It’s hardly a state secret that the current political establishment does not primarily exist to serve the people. Somehow, our system of representative democracy has gone badly astray, with our elected representatives serving their parties and their donors ahead of their actual employers – the people of Australia.
This can’t be right. Why do we just accept that we should pay for large salaries and generous pensions so that politicians can devote all the hours of their days to simply staying in power? Or even worse, to staunchly defending beliefs and ideologies that are no longer relevant to today’s Australia? Why is it that we simply sit and watch as progressive programs with broad public support are gutted to placate the anxieties of a militantly conservative minority? Why do we seem to just accept the idea that big business, big donors and party backers can and will run our country to serve their own interests?
I’d say it’s because there hasn’t really been an alternative. Well now there is. The Nick Xenophon Team is all about changing the way politics is carried out in Australia. We think that Australians deserve representatives who weigh issues on their merits, who make decisions based on evidence and consultation and who understand that their primary job in Canberra is to serve the interests of ordinary Australians.
I’m an ordinary Australian, and I firmly believe that we can make this change happen. But I need your help. I don’t have a massive party machine behind me, or big corporate donors. If we want to take back the government of Australia, I’m going to need your help.
If you’d like a candidate who:
Believes in equality for all,
Believes in evaluating issues on evidence rather than ideology,
Believes that government should be directly accountable to its, citizens,
And believes that her only job as an MP is to fight for the interests of her constituents,
Please help us to help you by making a donation here, or by clicking on the ‘donate’ button at the top right of this page. It doesn’t matter if it’s ten dollars or a hundred – every little bit helps, and every cent of the money we receive will go towards putting the ‘representative’ back into representative democracy.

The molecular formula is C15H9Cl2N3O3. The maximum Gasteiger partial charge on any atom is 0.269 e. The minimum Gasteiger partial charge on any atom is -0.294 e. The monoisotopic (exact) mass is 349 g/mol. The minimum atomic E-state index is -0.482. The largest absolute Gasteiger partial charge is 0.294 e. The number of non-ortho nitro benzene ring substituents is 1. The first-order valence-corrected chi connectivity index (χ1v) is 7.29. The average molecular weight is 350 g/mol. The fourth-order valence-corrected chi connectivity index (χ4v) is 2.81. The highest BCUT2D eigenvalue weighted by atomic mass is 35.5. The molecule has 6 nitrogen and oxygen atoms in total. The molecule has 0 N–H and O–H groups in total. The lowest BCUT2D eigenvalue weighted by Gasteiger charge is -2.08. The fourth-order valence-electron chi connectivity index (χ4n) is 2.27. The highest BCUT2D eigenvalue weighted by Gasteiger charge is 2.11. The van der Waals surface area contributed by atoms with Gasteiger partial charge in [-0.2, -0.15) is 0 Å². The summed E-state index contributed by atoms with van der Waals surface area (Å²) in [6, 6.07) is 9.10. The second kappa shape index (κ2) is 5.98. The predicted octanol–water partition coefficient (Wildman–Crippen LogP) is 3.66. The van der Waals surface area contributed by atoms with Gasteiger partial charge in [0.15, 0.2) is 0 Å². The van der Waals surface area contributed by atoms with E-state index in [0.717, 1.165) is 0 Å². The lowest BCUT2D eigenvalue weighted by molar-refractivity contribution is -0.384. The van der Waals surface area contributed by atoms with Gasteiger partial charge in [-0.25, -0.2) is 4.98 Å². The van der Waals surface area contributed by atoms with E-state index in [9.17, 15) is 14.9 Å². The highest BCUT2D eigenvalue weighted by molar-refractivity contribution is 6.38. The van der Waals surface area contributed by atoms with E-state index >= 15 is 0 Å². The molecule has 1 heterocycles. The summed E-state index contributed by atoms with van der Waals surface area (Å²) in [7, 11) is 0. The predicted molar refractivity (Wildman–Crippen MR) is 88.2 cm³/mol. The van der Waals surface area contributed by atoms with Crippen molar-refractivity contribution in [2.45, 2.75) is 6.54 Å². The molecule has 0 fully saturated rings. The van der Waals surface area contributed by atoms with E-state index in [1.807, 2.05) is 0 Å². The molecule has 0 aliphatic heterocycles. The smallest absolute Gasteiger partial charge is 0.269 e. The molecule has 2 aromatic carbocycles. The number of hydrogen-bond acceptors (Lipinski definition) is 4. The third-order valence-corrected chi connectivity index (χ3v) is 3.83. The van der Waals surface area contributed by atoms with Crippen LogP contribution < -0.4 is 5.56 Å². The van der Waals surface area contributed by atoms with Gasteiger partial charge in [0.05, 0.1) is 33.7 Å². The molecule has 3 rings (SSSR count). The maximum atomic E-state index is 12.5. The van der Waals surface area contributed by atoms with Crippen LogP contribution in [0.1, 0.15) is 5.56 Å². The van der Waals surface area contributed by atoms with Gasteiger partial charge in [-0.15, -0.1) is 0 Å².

For some time now, the discussion about refugees and asylum seekers and what to do about them has been dominating the public conversation. Even before the current human catastrophe that is Syria, much of our political dialogue was focused on refugees and boat arrivals. It’s disappointing to me that most of this dialogue has consisted of little more than rhetoric – from the toxic rhetoric of the “stop the boats” days, to the frankly unrealistic advocacy of open borders, there hasn’t so much been a conversation on this issue as there has been a shouting match.
Well, call me old fashioned, but in my opinion it’s impossible to resolve anything without resorting to that quaint political device we used to call “discussion”. For as long as people are simply shouting past each other, we can expect a future of wild swings between hard line and laissez faire policy, with some of the most vulnerable people in the entire world caught helplessly in the middle.
The militancy of all sides of politics on the issue of refugee policy has been deeply unhelpful. I think that our representatives have failed us on this front. So it’s up to the people to make up their own minds and, later this year, vote accordingly. In order to help with this, I’m gathering a panel of experts on the issue to have a discussion and take questions so that, at the very least, the electorate of Warringah can make up their own minds based on real information rather than partisan slogans. Phil Glendenning, President of the Refugee Council of Australia, will be speaking, as well as prominent human rights lawyer Claire Hammerton and others.
If you’d like to come along to this free event, we’re holding it at the Seaforth Anglican Community Hall, 3 Frenchs Forest Road, Seaforth, at 7:00 p.m. on Thursday the 31st of March.
As a frontline mental health professional, I am dismayed to see the Safe Schools Program come under review for what appears to be no good reason. From my perspective the program is effective. It’s been accepted – even embraced – by educators and mental health practitioners across a full spectrum of views as a sensible way to protect children from psychological and physical harm.